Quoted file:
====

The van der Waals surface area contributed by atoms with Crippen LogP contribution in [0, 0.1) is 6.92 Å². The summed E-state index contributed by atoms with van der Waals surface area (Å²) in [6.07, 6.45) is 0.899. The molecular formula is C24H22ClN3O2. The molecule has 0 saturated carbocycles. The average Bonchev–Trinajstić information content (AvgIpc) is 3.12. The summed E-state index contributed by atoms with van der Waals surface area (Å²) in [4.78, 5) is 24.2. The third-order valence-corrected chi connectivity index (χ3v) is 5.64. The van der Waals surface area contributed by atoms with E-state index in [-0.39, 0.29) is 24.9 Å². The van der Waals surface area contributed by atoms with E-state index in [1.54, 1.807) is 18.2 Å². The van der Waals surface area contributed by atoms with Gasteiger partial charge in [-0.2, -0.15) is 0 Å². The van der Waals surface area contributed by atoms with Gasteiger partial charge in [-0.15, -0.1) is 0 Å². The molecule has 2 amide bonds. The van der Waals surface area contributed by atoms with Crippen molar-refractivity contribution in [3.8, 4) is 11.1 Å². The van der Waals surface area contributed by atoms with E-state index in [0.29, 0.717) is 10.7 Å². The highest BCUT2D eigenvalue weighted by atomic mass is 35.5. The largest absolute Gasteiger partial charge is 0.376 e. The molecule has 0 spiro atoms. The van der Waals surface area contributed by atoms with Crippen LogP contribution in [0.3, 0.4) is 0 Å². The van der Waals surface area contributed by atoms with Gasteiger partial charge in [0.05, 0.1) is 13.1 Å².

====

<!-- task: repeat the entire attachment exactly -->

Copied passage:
The van der Waals surface area contributed by atoms with Crippen LogP contribution in [0, 0.1) is 6.92 Å². The summed E-state index contributed by atoms with van der Waals surface area (Å²) in [6.07, 6.45) is 0.899. The molecular formula is C24H22ClN3O2. The molecule has 0 saturated carbocycles. The average Bonchev–Trinajstić information content (AvgIpc) is 3.12. The summed E-state index contributed by atoms with van der Waals surface area (Å²) in [4.78, 5) is 24.2. The third-order valence-corrected chi connectivity index (χ3v) is 5.64. The van der Waals surface area contributed by atoms with E-state index in [-0.39, 0.29) is 24.9 Å². The van der Waals surface area contributed by atoms with E-state index in [1.54, 1.807) is 18.2 Å². The van der Waals surface area contributed by atoms with Gasteiger partial charge in [-0.2, -0.15) is 0 Å². The van der Waals surface area contributed by atoms with Gasteiger partial charge in [-0.15, -0.1) is 0 Å². The molecule has 2 amide bonds. The van der Waals surface area contributed by atoms with Crippen molar-refractivity contribution in [3.8, 4) is 11.1 Å². The van der Waals surface area contributed by atoms with E-state index in [0.29, 0.717) is 10.7 Å². The highest BCUT2D eigenvalue weighted by atomic mass is 35.5. The largest absolute Gasteiger partial charge is 0.376 e. The molecule has 0 spiro atoms. The van der Waals surface area contributed by atoms with Crippen LogP contribution in [0.3, 0.4) is 0 Å². The van der Waals surface area contributed by atoms with Gasteiger partial charge in [0.05, 0.1) is 13.1 Å².